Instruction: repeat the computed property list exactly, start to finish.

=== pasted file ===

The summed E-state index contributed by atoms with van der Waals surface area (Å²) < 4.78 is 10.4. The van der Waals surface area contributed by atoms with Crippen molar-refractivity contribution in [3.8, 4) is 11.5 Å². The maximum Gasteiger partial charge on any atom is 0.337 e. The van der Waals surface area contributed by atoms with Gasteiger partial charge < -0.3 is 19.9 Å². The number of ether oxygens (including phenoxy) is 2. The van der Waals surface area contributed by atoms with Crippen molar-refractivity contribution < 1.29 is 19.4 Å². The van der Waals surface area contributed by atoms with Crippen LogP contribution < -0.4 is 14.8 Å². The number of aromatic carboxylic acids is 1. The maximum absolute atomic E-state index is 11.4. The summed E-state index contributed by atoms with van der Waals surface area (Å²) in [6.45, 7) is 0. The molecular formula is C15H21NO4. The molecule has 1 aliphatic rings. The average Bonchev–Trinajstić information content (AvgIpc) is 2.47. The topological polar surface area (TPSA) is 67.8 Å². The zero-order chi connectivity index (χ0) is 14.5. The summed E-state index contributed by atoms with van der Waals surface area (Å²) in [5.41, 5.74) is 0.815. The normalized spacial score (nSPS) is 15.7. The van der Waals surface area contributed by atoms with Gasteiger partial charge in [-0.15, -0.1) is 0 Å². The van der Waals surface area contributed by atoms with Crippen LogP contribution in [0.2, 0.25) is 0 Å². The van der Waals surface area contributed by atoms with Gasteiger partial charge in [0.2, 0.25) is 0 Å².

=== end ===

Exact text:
The summed E-state index contributed by atoms with van der Waals surface area (Å²) < 4.78 is 10.4. The van der Waals surface area contributed by atoms with Crippen molar-refractivity contribution in [3.8, 4) is 11.5 Å². The maximum Gasteiger partial charge on any atom is 0.337 e. The van der Waals surface area contributed by atoms with Gasteiger partial charge < -0.3 is 19.9 Å². The number of ether oxygens (including phenoxy) is 2. The van der Waals surface area contributed by atoms with Crippen molar-refractivity contribution < 1.29 is 19.4 Å². The van der Waals surface area contributed by atoms with Crippen LogP contribution < -0.4 is 14.8 Å². The number of aromatic carboxylic acids is 1. The maximum absolute atomic E-state index is 11.4. The summed E-state index contributed by atoms with van der Waals surface area (Å²) in [6.45, 7) is 0. The molecular formula is C15H21NO4. The molecule has 1 aliphatic rings. The average Bonchev–Trinajstić information content (AvgIpc) is 2.47. The topological polar surface area (TPSA) is 67.8 Å². The zero-order chi connectivity index (χ0) is 14.5. The summed E-state index contributed by atoms with van der Waals surface area (Å²) in [5.41, 5.74) is 0.815. The normalized spacial score (nSPS) is 15.7. The van der Waals surface area contributed by atoms with Gasteiger partial charge in [-0.15, -0.1) is 0 Å². The van der Waals surface area contributed by atoms with Crippen LogP contribution in [0.2, 0.25) is 0 Å². The van der Waals surface area contributed by atoms with Gasteiger partial charge in [0.2, 0.25) is 0 Å².